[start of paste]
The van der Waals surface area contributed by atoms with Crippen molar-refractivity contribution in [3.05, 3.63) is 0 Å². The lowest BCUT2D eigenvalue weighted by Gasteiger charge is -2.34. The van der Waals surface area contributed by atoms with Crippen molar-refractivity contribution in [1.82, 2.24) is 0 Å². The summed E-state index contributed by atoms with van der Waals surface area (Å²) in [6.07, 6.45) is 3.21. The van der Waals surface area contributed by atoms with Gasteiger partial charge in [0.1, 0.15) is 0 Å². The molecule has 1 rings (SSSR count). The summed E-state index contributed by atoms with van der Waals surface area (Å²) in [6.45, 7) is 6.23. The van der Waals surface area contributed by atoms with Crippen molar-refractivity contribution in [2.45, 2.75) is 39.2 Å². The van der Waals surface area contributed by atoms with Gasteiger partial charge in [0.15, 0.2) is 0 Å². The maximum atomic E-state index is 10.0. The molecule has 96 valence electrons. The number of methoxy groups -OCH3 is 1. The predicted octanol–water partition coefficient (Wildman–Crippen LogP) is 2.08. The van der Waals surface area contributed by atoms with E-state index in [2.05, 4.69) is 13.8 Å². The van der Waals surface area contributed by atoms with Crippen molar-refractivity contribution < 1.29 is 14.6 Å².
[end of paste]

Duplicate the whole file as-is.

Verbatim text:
The van der Waals surface area contributed by atoms with Crippen molar-refractivity contribution in [3.05, 3.63) is 0 Å². The lowest BCUT2D eigenvalue weighted by Gasteiger charge is -2.34. The van der Waals surface area contributed by atoms with Crippen molar-refractivity contribution in [1.82, 2.24) is 0 Å². The summed E-state index contributed by atoms with van der Waals surface area (Å²) in [6.07, 6.45) is 3.21. The van der Waals surface area contributed by atoms with Gasteiger partial charge in [0.1, 0.15) is 0 Å². The molecule has 1 rings (SSSR count). The summed E-state index contributed by atoms with van der Waals surface area (Å²) in [6.45, 7) is 6.23. The van der Waals surface area contributed by atoms with Crippen molar-refractivity contribution in [2.45, 2.75) is 39.2 Å². The van der Waals surface area contributed by atoms with Gasteiger partial charge in [0.15, 0.2) is 0 Å². The maximum atomic E-state index is 10.0. The molecule has 96 valence electrons. The number of methoxy groups -OCH3 is 1. The predicted octanol–water partition coefficient (Wildman–Crippen LogP) is 2.08. The van der Waals surface area contributed by atoms with E-state index in [2.05, 4.69) is 13.8 Å². The van der Waals surface area contributed by atoms with Crippen molar-refractivity contribution < 1.29 is 14.6 Å².